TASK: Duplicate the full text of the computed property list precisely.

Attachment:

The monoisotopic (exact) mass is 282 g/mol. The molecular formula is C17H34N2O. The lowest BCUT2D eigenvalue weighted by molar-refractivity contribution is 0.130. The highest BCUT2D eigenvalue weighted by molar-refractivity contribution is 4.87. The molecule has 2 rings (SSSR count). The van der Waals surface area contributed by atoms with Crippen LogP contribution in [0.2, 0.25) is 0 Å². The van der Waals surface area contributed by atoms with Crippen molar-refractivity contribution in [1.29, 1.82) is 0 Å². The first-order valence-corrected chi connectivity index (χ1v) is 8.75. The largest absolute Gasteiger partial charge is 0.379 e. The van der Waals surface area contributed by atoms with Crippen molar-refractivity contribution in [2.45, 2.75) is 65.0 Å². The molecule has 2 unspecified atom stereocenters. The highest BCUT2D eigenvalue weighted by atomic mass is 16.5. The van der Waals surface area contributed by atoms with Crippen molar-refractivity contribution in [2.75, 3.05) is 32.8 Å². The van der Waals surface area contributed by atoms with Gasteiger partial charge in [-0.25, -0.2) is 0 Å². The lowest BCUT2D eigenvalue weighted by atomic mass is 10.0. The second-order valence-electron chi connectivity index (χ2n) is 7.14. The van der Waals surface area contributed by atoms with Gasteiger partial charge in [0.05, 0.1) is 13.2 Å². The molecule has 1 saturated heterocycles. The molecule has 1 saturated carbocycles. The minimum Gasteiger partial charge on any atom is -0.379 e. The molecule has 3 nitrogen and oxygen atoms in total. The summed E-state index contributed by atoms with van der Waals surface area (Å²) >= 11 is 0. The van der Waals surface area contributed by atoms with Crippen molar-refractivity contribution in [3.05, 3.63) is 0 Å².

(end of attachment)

The monoisotopic (exact) mass is 282 g/mol. The molecular formula is C17H34N2O. The lowest BCUT2D eigenvalue weighted by molar-refractivity contribution is 0.130. The highest BCUT2D eigenvalue weighted by molar-refractivity contribution is 4.87. The molecule has 2 rings (SSSR count). The van der Waals surface area contributed by atoms with Crippen LogP contribution in [0.2, 0.25) is 0 Å². The van der Waals surface area contributed by atoms with Crippen molar-refractivity contribution in [1.29, 1.82) is 0 Å². The first-order valence-corrected chi connectivity index (χ1v) is 8.75. The largest absolute Gasteiger partial charge is 0.379 e. The van der Waals surface area contributed by atoms with Crippen molar-refractivity contribution in [2.45, 2.75) is 65.0 Å². The molecule has 2 unspecified atom stereocenters. The highest BCUT2D eigenvalue weighted by atomic mass is 16.5. The van der Waals surface area contributed by atoms with Crippen molar-refractivity contribution in [2.75, 3.05) is 32.8 Å². The van der Waals surface area contributed by atoms with Gasteiger partial charge in [-0.25, -0.2) is 0 Å². The lowest BCUT2D eigenvalue weighted by atomic mass is 10.0. The second-order valence-electron chi connectivity index (χ2n) is 7.14. The van der Waals surface area contributed by atoms with Gasteiger partial charge in [0.05, 0.1) is 13.2 Å². The molecule has 1 saturated heterocycles. The molecule has 1 saturated carbocycles. The minimum Gasteiger partial charge on any atom is -0.379 e. The molecule has 3 nitrogen and oxygen atoms in total. The summed E-state index contributed by atoms with van der Waals surface area (Å²) >= 11 is 0. The van der Waals surface area contributed by atoms with Crippen molar-refractivity contribution in [3.05, 3.63) is 0 Å².